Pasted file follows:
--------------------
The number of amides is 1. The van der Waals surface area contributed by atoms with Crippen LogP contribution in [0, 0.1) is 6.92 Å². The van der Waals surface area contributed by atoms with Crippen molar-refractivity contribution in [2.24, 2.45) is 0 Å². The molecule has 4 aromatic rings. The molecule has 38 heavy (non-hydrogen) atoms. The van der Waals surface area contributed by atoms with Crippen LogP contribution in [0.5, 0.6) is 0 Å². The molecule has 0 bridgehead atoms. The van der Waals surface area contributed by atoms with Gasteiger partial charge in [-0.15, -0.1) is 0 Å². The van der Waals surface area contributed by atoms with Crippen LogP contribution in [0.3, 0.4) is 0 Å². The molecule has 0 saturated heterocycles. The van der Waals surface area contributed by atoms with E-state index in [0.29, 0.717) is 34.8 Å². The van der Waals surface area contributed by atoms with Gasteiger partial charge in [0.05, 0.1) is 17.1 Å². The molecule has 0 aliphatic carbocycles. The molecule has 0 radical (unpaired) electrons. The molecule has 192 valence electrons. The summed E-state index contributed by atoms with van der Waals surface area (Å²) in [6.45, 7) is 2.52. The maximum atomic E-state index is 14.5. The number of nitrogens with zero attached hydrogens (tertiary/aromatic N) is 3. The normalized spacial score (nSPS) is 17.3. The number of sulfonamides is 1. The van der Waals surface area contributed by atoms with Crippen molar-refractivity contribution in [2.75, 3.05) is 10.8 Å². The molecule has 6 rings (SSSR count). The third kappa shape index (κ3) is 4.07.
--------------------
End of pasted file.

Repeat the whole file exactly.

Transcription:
The number of amides is 1. The van der Waals surface area contributed by atoms with Crippen LogP contribution in [0, 0.1) is 6.92 Å². The van der Waals surface area contributed by atoms with Crippen molar-refractivity contribution in [2.24, 2.45) is 0 Å². The molecule has 4 aromatic rings. The molecule has 38 heavy (non-hydrogen) atoms. The van der Waals surface area contributed by atoms with Crippen LogP contribution in [0.5, 0.6) is 0 Å². The molecule has 0 bridgehead atoms. The van der Waals surface area contributed by atoms with Gasteiger partial charge in [-0.15, -0.1) is 0 Å². The van der Waals surface area contributed by atoms with Crippen LogP contribution in [0.3, 0.4) is 0 Å². The molecule has 0 saturated heterocycles. The van der Waals surface area contributed by atoms with E-state index in [0.29, 0.717) is 34.8 Å². The van der Waals surface area contributed by atoms with Gasteiger partial charge in [0.05, 0.1) is 17.1 Å². The molecule has 0 aliphatic carbocycles. The molecule has 0 radical (unpaired) electrons. The molecule has 192 valence electrons. The summed E-state index contributed by atoms with van der Waals surface area (Å²) in [6.45, 7) is 2.52. The maximum atomic E-state index is 14.5. The number of nitrogens with zero attached hydrogens (tertiary/aromatic N) is 3. The normalized spacial score (nSPS) is 17.3. The number of sulfonamides is 1. The van der Waals surface area contributed by atoms with Crippen molar-refractivity contribution in [2.75, 3.05) is 10.8 Å². The molecule has 6 rings (SSSR count). The third kappa shape index (κ3) is 4.07.